#8

I know things have been done in my diocese that has raised eyebrows (sometimes just mine since I was privy to it). For example, our pastor was in an isolated community and was asked to celebrate the Baptism of an Anglican child because, due to a storm, the Anglican priest couldn’t get there and the godparents had flown in for the occasion. My understanding was that if a Catholic priest baptized a baby that child was Catholic. However, our pastor went to the Anglican church, used the Anglican ritual and baptized the baby. I know, because he told me. Not sure that our bishop ever knew about it, though.


#9

I can’t seem to find any direct references to it, but that seems to be illicit. Even for a priest to use an Anglican ritual for anything seems totally illicit. Sounds like as per Canon Law, the kid really is Catholic even if his name isn’t in the register.

In my experience (and I’m sure in yours) at times priests get the rules wrong and do things illicitly. Just last Divine Mercy Sunday, I went to Confession and the priest did it just in the chairs and didn’t use the Confessional, even though that’s a breach of Canon Law. Other people waiting in line with me to go also complained. I had to e-mail them afterward to point it out. He didn’t have the key to the Confessional, but that’s not an excuse – if you know you’re on schedule to do Confessions, you should have gotten it beforehand; and if you’re a resident priest, you should at least know where the key is.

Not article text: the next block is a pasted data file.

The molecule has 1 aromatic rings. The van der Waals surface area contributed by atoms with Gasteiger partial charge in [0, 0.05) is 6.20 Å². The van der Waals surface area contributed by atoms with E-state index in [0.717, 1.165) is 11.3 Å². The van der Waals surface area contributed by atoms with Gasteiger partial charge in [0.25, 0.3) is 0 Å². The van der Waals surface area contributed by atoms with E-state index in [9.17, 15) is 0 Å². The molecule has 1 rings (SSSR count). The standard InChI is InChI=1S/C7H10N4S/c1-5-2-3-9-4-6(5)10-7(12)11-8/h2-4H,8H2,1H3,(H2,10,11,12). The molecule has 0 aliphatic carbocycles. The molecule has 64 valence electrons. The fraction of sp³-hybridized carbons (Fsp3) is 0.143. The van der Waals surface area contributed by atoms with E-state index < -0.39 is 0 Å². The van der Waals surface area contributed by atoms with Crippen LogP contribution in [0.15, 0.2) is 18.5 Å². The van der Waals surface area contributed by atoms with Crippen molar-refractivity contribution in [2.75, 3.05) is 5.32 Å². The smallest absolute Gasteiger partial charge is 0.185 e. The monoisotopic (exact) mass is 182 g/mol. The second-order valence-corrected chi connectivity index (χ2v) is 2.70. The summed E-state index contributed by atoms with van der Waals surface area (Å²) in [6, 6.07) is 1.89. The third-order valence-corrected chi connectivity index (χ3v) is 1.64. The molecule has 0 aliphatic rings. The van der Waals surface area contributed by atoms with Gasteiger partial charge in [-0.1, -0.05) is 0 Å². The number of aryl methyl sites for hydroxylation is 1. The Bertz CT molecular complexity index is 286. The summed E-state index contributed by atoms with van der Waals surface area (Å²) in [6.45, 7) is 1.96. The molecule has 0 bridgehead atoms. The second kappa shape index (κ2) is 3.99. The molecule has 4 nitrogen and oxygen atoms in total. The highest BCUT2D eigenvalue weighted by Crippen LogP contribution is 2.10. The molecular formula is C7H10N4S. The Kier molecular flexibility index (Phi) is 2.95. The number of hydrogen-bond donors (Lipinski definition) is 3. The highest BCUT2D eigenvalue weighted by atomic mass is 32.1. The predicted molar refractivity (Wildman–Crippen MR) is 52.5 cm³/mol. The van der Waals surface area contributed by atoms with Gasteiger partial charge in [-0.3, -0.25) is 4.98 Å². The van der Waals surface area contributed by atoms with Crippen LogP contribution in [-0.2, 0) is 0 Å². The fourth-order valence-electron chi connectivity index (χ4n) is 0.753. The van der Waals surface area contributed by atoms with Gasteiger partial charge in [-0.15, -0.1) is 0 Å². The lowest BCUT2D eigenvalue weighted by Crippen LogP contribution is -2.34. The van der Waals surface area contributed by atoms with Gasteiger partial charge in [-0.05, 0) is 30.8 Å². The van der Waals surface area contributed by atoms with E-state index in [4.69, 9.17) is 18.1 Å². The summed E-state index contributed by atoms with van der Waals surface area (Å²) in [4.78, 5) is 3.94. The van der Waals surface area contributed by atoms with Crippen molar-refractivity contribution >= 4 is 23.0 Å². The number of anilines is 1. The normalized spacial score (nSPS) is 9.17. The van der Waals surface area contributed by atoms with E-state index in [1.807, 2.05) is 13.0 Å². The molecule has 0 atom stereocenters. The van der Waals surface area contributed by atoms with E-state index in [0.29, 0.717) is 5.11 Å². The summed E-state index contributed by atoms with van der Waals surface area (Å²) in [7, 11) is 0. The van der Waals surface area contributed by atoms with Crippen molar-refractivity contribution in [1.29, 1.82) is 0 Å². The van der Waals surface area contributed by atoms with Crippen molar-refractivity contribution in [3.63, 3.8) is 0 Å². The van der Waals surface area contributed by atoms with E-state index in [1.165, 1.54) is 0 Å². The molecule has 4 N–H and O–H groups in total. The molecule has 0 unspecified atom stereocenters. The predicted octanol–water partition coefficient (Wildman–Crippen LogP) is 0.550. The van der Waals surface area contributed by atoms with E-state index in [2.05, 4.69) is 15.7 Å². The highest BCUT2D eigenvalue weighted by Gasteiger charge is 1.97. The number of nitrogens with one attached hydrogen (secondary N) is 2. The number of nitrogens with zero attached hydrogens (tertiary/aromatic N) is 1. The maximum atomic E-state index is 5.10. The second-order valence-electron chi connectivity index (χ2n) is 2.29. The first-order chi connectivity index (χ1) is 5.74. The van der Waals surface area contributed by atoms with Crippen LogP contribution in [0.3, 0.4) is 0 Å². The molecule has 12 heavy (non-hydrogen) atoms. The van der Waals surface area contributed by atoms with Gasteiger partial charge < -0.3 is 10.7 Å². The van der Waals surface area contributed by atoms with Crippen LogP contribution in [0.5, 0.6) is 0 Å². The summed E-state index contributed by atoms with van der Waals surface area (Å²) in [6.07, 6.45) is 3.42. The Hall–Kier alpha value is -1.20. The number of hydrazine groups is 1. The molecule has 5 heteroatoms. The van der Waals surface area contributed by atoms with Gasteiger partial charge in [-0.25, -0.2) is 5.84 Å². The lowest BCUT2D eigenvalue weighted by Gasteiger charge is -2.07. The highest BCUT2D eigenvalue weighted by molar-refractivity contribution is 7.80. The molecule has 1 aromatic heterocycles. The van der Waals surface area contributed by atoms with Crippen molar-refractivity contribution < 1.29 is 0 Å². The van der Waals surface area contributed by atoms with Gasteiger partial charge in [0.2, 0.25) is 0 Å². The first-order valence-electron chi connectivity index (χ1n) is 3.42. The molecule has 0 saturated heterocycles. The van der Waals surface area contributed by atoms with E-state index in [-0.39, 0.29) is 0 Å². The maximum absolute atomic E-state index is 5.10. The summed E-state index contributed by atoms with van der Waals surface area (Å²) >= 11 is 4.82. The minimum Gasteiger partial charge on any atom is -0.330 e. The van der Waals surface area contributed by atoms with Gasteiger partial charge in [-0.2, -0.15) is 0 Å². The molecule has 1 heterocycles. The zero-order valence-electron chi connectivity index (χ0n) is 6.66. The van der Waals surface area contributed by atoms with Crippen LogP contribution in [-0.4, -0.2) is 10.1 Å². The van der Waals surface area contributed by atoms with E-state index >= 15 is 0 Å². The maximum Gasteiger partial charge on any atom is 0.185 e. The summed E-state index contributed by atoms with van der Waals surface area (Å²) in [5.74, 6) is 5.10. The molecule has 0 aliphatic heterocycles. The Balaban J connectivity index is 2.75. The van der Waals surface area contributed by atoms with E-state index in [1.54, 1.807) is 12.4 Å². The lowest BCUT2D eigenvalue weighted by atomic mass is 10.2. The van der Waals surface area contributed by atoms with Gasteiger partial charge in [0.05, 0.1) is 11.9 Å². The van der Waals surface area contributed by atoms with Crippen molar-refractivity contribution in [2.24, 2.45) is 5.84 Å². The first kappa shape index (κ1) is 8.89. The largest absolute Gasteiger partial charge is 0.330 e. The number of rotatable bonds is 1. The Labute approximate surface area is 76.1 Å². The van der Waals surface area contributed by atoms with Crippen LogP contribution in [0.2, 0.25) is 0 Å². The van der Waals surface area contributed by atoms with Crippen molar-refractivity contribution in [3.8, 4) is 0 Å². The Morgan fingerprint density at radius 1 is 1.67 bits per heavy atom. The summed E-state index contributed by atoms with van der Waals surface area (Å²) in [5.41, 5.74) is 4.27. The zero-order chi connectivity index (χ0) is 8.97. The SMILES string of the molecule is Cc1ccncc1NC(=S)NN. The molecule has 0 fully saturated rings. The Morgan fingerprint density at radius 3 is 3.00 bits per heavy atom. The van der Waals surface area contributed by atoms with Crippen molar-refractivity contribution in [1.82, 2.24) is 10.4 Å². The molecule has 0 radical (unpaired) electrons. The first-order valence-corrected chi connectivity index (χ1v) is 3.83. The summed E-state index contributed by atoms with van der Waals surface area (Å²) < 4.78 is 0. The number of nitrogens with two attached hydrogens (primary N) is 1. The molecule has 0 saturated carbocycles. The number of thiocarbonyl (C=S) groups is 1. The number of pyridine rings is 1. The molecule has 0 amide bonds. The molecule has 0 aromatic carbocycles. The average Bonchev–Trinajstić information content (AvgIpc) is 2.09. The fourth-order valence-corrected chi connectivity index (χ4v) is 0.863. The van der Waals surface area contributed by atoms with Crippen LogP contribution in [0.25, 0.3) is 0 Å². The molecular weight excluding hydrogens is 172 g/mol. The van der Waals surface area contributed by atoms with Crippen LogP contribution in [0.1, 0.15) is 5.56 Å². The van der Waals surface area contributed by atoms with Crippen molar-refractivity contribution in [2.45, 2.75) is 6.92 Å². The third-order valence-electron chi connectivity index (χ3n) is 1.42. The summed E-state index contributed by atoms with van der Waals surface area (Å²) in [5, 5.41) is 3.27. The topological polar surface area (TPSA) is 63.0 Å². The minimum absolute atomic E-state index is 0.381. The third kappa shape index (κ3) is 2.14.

At the same parish, they break the host prematurely during the “He broke the bread” line and not at the proper time of Infraction at the Agnus Dei, and they still did this even after the Vatican issued a document reminding priests that they aren’t to do this.